Old hotels have maintained their Victorian style; The Oddfellows Lodge hall and the Trabucco store still have their iron shutters and pressed tin ceilings.
Mariposa honors its heritage by preserving historic buildings and keeping modern intrusions to a minimum. There are dozens of historical landmarks and buildings in the county. There are only two fast-food franchises, but those are outside of the historic district. Even then, corporate signs are not prominently displayed.
The Modernization of Mariposa
There have been modernizing changes in the past century and a half. The roads are paved now. There is electricity and a couple of gas stations. There are telephones and a few TV satellite dishes. People even have internet access.
There are more churches and fewer saloons than in the old days but there are still no traffic lights in the town. A four-way stop signs mark the highway intersection at the north end.
The stamp mill that once crushed gold ore 24 hours a day, with a thunderous and rhythmic pounding, now is only put into action when a busload of tourists stops at the history museum.
A Strong Sense of Community
Community organizations have barbeques, pot lucks, craft shows, square dances and concerts. Some of these events are fund-raisers for a community member who has had an emergency. Everyone seems to pitch in to help their neighbor. If your car breaks down, someone stops to help.
At least half of the people in town are volunteers for one thing or several. People give their time to various service clubs, church activities, the history center, the animal shelter, the hospital, the 4-H club, the creek beautification committee, the artist's cooperative gallery, the friends of the library, the police department, the senior center, the emergency food pantry, the woman's shelter, the arts council, the schools, the search and rescue team and—of course—the fire department is all volunteer.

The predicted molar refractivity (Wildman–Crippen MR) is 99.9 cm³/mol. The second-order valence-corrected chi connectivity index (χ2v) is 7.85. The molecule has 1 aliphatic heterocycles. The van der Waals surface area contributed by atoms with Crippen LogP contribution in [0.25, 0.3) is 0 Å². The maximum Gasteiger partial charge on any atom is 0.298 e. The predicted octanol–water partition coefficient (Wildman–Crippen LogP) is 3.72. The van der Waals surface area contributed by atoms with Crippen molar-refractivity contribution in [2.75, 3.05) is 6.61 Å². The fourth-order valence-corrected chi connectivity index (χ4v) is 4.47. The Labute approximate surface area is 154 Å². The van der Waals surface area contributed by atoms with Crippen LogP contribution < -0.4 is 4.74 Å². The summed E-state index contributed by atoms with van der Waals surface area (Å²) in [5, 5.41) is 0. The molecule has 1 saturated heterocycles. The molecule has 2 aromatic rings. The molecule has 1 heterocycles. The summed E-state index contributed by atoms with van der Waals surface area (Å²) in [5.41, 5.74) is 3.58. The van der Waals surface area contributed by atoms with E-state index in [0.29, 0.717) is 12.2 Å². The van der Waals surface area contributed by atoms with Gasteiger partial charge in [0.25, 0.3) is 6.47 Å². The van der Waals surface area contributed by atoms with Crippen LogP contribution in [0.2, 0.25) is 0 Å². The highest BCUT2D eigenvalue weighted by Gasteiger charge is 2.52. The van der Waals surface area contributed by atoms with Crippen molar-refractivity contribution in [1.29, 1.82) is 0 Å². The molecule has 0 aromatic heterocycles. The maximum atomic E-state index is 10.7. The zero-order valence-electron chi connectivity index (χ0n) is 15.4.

Every so often there is a parade in town and it is pretty much the same no matter what holiday is being celebrated. Townspeople line the street to watch the fire trucks from each corner of the county pass by.
The veterans have an honor guard, the high school band plays, the pizza joint employees march while spinning and tossing fake rubber pizza crusts into the air.
Service clubs have floats decorated with crepe paper. Old men drive their classic cars and a few people ride their horses. Everyone throws candy to the kids.
Mariposa is still a small town. There is a core of generations-old families here, but the population has grown so that newcomers are not necessarily considered "outsiders" as they might have been a couple of generations ago.
Many newer residents are often from Southern California or the Bay Area. They have blended in, not as people who want to change the lifestyle here, but as those who want to preserve it.
The Mariposa History Center and Museum
The Mariposa History Center and Museum was started by a group of local residents around 1950. The California Centennial got some people thinking that they had better start preserving some of the remnants of earlier days.